Wages for the country’s lowest-paid workers will rise 3.5 per cent from $18.29 an hour (or $694.90 for a 38-hour week) to $18.93 ($719.20 a week), under a Fair Work Commission ruling.
The decision, released on Friday, increases wages for up to 2.3 million workers who receive the minimum wage.
Unions had sought a record rise of $50 (or 7.2 per cent), while the Australian Chamber of Commerce and Industry wanted $13 (1.9 per cent).
The National Retail Association and the Restaurant and Catering Industry Association of Australia had called for no change in the rate.
Workplace Minister Craig Laundy said the commission’s decision was evidence the government’s economic settings were correct and job growth policies are working.
Labor frontbencher Brendan O’Connor said the rise was necessary to make sure Australians got to share in good economic conditions.
“We needed to see some redress to flat-lining wages and people struggling with cost-of-living pressures,” he said.
“This goes some way to responding to that. But … we need to see better tax relief for working-class and middle-class families and we call on the government to support Labor’s tax relief.”
Australian Chamber of Commerce and Industry employment director Jenny Lambert said having a safety net was important.
“But we need to get the balance right, because we’ve got to make sure we protect the most vulnerable small businesses,” she said.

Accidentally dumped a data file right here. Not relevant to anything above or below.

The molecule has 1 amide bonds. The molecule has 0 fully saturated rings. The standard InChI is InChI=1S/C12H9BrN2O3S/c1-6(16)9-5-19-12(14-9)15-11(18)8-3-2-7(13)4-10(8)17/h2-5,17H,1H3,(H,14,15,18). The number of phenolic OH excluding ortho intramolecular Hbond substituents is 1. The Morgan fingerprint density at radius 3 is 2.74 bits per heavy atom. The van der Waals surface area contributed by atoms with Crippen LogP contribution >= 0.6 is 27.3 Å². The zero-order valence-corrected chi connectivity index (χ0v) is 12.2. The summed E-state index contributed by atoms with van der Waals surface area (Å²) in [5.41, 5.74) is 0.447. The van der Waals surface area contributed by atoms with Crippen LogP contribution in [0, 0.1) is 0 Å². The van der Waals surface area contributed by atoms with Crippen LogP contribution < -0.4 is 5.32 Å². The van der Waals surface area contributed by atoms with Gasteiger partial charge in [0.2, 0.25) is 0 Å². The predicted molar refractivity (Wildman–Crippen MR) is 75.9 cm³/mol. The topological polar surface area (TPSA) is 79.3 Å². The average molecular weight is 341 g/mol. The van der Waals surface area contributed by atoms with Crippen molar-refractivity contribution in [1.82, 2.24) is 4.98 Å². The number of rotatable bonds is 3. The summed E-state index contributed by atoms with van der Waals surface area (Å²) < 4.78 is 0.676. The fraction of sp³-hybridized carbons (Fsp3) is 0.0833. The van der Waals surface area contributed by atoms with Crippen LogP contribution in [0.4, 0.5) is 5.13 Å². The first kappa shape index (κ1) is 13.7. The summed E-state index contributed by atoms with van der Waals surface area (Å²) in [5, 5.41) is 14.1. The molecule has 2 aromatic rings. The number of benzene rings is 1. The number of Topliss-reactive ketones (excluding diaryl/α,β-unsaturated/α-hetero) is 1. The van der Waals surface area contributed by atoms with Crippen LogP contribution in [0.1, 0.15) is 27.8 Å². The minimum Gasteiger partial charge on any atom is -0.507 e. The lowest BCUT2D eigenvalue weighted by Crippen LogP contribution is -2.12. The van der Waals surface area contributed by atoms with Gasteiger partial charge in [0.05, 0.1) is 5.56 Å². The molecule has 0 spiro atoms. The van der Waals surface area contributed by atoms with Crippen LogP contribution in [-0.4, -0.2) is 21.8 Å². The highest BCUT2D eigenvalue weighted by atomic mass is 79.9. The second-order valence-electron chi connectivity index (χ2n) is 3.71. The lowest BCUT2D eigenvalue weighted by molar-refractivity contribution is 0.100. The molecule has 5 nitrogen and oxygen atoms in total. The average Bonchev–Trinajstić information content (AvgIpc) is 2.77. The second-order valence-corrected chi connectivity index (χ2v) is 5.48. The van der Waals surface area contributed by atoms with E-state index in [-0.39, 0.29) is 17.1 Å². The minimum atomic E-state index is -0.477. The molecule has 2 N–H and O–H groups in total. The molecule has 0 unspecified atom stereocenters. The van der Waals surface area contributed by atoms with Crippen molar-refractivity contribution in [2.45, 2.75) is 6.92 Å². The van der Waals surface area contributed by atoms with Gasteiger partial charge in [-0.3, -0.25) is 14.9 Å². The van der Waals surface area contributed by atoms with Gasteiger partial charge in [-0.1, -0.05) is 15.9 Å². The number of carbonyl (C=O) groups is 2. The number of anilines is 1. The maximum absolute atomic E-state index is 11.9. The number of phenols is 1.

Ms Lambert said the decision was a hit for small business and the unemployed.
"This is a major hit for small business, for those who are unemployed and those who are underemployed."The Australian Chamber of Commerce and Industry slams the increased minimum wage rate. https://bit.ly/2J0Yk8N
Posted by SBS Small Business Secrets on Thursday, May 31, 2018
In announcing the decision, Fair Work Commission president Justice Iain Ross said economic indicators had improved since last year’s review and the expert panel felt a real wage increase was appropriate. However, it had decided against raising the wage as much as the ACTU and the Australian Catholic Council for Employment Relations had sought.
“In our view, an increase of the size they propose is likely to run a substantial risk of adverse employment effects,” he said.
“Such adverse effects will impact on those groups who are already marginalised in the labour market and on households vulnerable to poverty due to loss of employment or hours.”
Justice Ross said the 3.5 per cent rise would not create undue inflationary pressure and was unlikely to have any measurable negative effect on employment. But it would mean an improvement in real wages for the 2.3 million workers who relied on it.
“Nobody should live in poverty while they work full time” – we’re right behind you @sallymcmanus!
— HACSU (@hacsu) June 1, 2018
Greens MP Adam Bandt said one in four people in poverty worked full time.
“Even though the economy is apparently strong, this decision will still leave many full-time workers living in poverty,” he said. “Until we enshrine in law a minimum wage above poverty level, inequality will continue to grow in Australia.”
ACTU secretary Sally McManus said the ruling was a step forward for workers.
“It is a step towards a living wage,” she said. “But we will not rest and will keep fighting until Australian workers have a living wage.”
She said the ruling showed the commission recognised that conditions were good for business but living standards were not improving.
“We still have record low wage growth in our country,” she said. “Someone is getting the benefit and it’s not working people.”
The new pay rate takes effect from July 1.